By Maddy Vitale
What is the stereotype of a library? Quiet? Maybe even boring, with librarians running around shushing people?
That stereotype is shattered by the Ocean City Free Public Library, 1735 Simpson Ave., which provides an array of activities. It is almost like an entertainment center, with movie night, book clubs, lectures, children’s readings and classes to teach everything from computers, to learning a new language. It is anything but boring.
“The great thing is everyone comes here with a different purpose. There are people coming to get new books and leave,” said Adult Programing Librarian Julie Brown. “There are people doing research, homework, working on their business and using our resources. Some people spend the whole day.”
What makes the library so special are the friendships forged by people who met there, Brown said.
“Many people new to the neighborhood, trying to establish themselves, will come to the library and join a book club, or get involved in other programs, and they end up making friends,” Brown said. “Watching new friendships unfold is one of my favorite things to see.”
Karen Mahar, library director since 2015, who has worked at the library since 1990 and was also the director from 1993-2004, is deeply committed to providing an extensive resource to the community.
Mahar has seen a lot of changes over the years, specifically a growing list of activities offered to patrons, due to the work of her and her dedicated staff.
“We are not trying to compete with anyone. We are enhancing the economy,” Mahar said of the events and activities offered at the library. “People come to the library and maybe drop their kids off at the Boardwalk, to go on the rides or go get ice-cream.”
Mahar said her goal, as well as that of her staff, is to offer so much more than books, but a spot for the community to enjoy, lectures, classes, movies, book readings and more.
“We are all here for the success of the library. We want to give residents something they are looking for,” Mahar said. “We are always trying to provide interesting events. We try to address different age groups from preschool all the way up.”
And you don’t have to belong to the library to attend the events, Mahar stressed.
The popularity of the library is underscored by its membership of 25,000, which is more than twice that of Ocean City’s year-round population. On a typical year, an estimated 275,000 people use the library, library officials said.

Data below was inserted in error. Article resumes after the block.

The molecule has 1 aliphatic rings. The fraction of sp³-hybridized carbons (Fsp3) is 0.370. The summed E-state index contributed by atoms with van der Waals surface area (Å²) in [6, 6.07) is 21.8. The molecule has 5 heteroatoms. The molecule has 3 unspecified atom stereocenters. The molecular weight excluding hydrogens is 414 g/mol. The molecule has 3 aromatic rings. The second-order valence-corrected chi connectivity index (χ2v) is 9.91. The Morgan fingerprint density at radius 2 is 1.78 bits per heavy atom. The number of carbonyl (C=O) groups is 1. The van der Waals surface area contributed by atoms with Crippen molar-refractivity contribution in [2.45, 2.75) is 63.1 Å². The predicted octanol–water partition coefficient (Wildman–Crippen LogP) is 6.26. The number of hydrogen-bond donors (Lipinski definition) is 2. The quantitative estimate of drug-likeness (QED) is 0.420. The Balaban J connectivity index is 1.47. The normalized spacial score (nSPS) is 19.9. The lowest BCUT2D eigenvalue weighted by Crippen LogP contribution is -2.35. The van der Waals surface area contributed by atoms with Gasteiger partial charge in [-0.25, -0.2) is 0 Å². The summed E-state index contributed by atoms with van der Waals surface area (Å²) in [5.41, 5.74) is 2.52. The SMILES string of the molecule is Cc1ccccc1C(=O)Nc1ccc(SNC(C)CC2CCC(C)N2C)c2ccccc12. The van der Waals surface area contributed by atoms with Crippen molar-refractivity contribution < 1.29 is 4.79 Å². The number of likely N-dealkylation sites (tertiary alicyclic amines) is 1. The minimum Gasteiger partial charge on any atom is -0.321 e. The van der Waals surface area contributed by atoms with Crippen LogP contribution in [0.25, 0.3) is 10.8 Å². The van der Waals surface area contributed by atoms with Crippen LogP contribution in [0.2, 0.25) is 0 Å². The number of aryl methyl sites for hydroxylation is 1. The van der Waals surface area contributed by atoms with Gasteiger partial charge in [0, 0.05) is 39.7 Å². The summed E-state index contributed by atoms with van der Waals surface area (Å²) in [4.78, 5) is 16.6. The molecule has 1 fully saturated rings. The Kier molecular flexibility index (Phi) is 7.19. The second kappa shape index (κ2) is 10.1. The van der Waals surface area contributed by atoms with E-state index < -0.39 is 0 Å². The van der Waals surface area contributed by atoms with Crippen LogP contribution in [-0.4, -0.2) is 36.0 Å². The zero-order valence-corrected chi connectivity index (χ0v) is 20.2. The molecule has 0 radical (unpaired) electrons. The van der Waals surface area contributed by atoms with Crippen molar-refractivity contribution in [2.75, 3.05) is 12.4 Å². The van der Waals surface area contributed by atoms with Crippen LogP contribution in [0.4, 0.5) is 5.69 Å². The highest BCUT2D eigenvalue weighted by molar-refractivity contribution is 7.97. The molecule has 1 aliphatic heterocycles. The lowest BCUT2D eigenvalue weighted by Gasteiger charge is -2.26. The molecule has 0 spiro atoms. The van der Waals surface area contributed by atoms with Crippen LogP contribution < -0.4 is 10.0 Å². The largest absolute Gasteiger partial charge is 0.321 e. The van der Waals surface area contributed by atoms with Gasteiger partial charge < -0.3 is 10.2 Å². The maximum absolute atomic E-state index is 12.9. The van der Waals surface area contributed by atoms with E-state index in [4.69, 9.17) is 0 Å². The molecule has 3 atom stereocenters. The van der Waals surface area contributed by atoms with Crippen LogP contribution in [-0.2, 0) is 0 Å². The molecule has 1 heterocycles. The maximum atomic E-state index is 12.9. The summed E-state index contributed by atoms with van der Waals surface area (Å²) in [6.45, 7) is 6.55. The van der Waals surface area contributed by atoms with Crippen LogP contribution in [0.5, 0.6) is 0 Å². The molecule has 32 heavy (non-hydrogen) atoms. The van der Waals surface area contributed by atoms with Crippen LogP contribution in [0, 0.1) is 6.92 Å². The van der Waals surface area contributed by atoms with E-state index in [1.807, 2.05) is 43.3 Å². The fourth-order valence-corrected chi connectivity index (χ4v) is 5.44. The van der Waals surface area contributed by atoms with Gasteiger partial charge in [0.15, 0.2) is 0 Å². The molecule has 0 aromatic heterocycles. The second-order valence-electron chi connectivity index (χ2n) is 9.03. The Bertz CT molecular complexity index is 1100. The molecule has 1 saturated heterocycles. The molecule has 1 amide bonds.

Some people were reading and relaxing at the library on a recent rainy, day, sitting in comfy chairs. Some were flipping through magazines or perusing books, while others headed to different meeting rooms for featured events.
Luke Nicholl, 22, of Ocean City, attends Atlantic Cape Community College. He is applying for the nursing program and needs to study daily.
He goes to the library nearly every day.
“It is a great place to go because it is quiet, and I can concentrate,” Nicholl said, from the second floor, where tables are set up near the large windows. “There aren’t any distractions here and it is really nice.”
Melinda Kovacs, of Linwood, was with her toddler Finn, to listen to readings by Children’s Librarian Taimi Kelley in celebration of Black History month. Kovacs is a regular at the library because of all the special activities offered for her and her son, she said.
And for the movie buffs, old movies make Monday nights a great experience, library officials said.
Brown said people actually plan their weekend trips around the programs at the library.
The library can offer so much, in part, because of Ocean City’s large ratable base, Mahar said. It is the third largest in ratables of any municipality in New Jersey. It is not part of the Cape May County library system, but rather, it belongs to the Coalition of Independent Libraries. Other libraries that are a part of the coalition include, Avalon, Longport, Margate, Linwood and Northfield.
Leslie Clarke, assistant library director and bookmobile coordinator, has been working at the library since 1979.
She summed up why the Ocean City Free Public Library is such a success.
“We are very blessed to have a good budget to spend on programming and a great board,” Clarke said. “We are all part of one team here. We want to educate and entertain. We want this to be the hub of the community.”